Programming iOS 14: Dive Deep into Views, View Controllers, and Frameworks - Programming Ebook


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Wednesday, October 28, 2020

Programming iOS 14: Dive Deep into Views, View Controllers, and Frameworks

Programming iOS 14
Programming iOS 14

Book Details 
             TitleProgramming iOS 14: Dive Deep into Views, View Controllers, and Frameworks
         Author: Matt Neuburg
    Language: English
        SubjectSwift / Computers & Technology / Programming / Apple Programming
               Size: 10M
         Format: EPUB

The Scope of This Book
Programming iOS 14 is the second of a pair with my other book, iOS 14 Programming Fundamentals with Swift; it picks up where the other book leaves off. If writing an iOS program is like building a house of bricks, iOS 14 Programming Fundamentals with Swift teaches you what a brick is and how to handle it, while Programming iOS 14 hands you some actual bricks and tells you how to assemble them.
So this book, like Homer’s Iliad, begins in the middle of the story. The reader is expected to jump with all four feet into views and view controllers. Topics such as the Swift programming language, the Xcode IDE, including the nature of nibs, outlets, and actions, and the mechanics of nib loading, and the fundamental conventions, classes, and architectures of the Cocoa Touch framework, including delegation, the responder chain, key–value coding, key–value observing, memory management, and so on, were all taught in iOS 14 Programming Fundamentals with Swift.

So if something appears to be missing from this book, that’s why! If you start reading Programming iOS 14 and wonder about such unexplained matters as Swift language basics, Xcode usage, the UIApplicationMain function, the nib-loading mechanism, Cocoa patterns of delegation and notification, and retain cycles, wonder no longer! I don’t explain them here because I have already explained them in iOS 14 Programming Fundamentals with Swift. If you’re not conversant with those topics, you might want to read that book first; you will then be completely ready for this one.

Here’s a summary of the major sections of Programming iOS 14:

Part I describes views, the fundamental units of an iOS app’s interface. Views are what the user can see and touch in an iOS app. To make something appear before the user’s eyes, you “need a view. To let the user interact with your app, you need a view. This part of the book explains how views are created, arranged, drawn, layered, animated, and touched.

Part II starts by discussing view controllers. Perhaps the most important aspect of Cocoa programming, view controllers enable views to come and go coherently within the interface, allowing a single-windowed app running on what may be a tiny screen to contain multiple screens of material. View controllers are used to manage interface and to respond to user actions; most of your app’s code will be in a view controller. This part of the book talks about how view controllers work, and the major built-in types of view controller that Cocoa gives you. It also describes every kind of view provided by the UIKit framework — the primary building blocks with which you’ll construct an app’s interface.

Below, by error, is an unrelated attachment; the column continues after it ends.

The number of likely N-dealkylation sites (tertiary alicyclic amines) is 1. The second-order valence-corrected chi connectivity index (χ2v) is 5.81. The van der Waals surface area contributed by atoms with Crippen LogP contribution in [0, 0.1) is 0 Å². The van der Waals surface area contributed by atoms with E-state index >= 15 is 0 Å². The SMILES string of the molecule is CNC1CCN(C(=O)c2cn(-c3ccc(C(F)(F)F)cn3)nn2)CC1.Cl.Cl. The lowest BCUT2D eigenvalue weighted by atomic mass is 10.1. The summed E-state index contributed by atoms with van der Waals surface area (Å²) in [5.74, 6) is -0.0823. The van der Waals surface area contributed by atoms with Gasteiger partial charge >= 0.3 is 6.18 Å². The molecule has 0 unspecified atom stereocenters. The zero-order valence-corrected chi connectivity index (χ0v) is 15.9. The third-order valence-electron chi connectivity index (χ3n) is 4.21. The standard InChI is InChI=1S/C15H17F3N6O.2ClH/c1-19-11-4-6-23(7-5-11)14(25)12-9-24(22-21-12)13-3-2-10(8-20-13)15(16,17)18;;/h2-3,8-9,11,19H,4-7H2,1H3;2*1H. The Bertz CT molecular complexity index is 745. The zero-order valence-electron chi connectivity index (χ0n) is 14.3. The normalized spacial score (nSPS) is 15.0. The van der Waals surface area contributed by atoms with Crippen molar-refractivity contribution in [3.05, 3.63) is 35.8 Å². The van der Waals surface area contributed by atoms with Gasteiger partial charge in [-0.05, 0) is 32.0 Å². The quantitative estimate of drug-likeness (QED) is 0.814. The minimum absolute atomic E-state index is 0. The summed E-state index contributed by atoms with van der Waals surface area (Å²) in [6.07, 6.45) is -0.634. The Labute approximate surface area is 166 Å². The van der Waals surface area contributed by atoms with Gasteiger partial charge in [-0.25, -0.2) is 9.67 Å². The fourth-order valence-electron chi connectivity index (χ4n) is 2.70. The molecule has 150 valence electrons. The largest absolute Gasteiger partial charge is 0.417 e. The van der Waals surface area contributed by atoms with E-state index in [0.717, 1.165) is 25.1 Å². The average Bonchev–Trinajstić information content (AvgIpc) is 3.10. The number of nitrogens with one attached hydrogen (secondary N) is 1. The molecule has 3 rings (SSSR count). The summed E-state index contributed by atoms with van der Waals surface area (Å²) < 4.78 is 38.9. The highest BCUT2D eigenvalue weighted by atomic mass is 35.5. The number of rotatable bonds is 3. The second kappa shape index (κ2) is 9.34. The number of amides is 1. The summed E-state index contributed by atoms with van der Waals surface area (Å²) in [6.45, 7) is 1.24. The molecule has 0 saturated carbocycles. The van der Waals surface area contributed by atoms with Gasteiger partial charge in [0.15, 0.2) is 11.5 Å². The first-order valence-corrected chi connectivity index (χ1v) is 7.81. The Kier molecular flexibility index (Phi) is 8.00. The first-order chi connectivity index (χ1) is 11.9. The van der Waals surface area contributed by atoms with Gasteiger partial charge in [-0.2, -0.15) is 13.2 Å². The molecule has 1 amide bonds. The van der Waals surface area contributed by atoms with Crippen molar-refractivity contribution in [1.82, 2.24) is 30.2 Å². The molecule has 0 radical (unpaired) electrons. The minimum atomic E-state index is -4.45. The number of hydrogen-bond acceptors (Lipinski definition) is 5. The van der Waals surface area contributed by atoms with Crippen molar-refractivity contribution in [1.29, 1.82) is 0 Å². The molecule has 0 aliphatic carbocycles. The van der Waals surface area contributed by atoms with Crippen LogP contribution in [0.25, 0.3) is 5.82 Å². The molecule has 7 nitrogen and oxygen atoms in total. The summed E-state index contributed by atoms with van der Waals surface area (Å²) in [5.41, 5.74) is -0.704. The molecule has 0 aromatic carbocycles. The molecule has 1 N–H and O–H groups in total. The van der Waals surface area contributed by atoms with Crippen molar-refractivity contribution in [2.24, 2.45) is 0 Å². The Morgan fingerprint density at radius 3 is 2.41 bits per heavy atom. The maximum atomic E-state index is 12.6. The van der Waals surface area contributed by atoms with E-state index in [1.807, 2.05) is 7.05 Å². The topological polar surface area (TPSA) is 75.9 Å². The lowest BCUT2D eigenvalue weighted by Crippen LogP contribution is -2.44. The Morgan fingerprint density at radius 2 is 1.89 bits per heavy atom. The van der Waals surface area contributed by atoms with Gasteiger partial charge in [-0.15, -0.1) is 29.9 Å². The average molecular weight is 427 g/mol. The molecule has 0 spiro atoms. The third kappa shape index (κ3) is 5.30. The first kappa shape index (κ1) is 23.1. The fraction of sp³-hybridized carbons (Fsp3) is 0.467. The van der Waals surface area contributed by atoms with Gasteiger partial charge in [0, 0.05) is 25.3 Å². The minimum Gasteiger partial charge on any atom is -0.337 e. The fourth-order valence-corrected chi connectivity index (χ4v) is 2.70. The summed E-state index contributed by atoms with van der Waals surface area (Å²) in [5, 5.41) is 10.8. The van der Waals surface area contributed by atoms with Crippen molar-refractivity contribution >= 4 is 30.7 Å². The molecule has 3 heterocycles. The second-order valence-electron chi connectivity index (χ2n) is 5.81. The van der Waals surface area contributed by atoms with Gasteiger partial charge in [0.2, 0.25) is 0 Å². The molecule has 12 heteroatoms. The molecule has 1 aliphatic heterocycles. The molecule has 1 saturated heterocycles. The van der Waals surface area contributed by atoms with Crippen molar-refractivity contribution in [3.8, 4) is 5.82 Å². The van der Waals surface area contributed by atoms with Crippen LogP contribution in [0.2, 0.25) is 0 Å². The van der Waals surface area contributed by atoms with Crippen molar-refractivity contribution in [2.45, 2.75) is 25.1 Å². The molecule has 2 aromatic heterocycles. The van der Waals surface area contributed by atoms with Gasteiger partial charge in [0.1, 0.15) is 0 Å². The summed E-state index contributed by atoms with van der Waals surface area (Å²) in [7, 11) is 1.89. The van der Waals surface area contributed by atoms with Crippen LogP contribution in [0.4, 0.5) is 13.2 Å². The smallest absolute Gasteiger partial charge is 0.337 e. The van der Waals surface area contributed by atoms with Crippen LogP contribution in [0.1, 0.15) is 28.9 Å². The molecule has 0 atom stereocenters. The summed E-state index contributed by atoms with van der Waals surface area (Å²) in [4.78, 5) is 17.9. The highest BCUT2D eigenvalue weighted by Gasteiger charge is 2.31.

Part III surveys the most commonly used frameworks provided by iOS. These are “clumps of code, sometimes with built-in interface, that are not part of your app by default, but are there for the asking if you need them, allowing you to work with such things as sound, video, user libraries, maps, and the device’s sensors.

Part IV wraps up the book with some miscellaneous but significant topics: files, networking, threading, and how to implement undo.

Appendix A summarizes the basic lifetime event messages sent to your app.
Appendix B catalogs some useful utility functions that I’ve written. My example code takes advantage of these functions, so you should keep an eye on this appendix, consulting it whenever a mysterious method name appears.

Appendix C is an excursus discussing an often misunderstood aspect of iOS programming: asynchronous code.

Someone who has read this book and is conversant with the material in iOS 14 Programming“Fundamentals with Swift should be capable of writing a real-life iOS app with a clear understanding of the underlying fundamentals and techniques and a good sense of where the app is going as it grows and develops. The book itself doesn’t show how to write any particularly interesting iOS apps, but it is backed by dozens of example projects that you can download from my GitHub site,, and it uses my own real apps and real programming situations to illustrate and motivate its explanations.
What’s Not in This Book

iOS programming is a vast subject. I can’t possibly cover it all, so this book is intended to prepare you for your own further explorations. Certain chapters, especially in Parts III and IV, introduce a topic, providing an initial basic survey of its concepts, its capabilities, and its documentation, along with some code examples; but “the topic itself may be far more extensive. My goal is to set your feet firmly on the path; after reading the discussion here, you’ll be equipped to proceed on your own whenever the need or interest arises.

In addition, many entire areas of iOS have had to be excluded from this book entirely:
SpriteKit provides a built-in framework for designing 2D animated games.
Ported from macOS, the SceneKit framework makes it much easier to create 3D games and interactive graphics.
This framework provides the architectural underpinnings for writing a game app.

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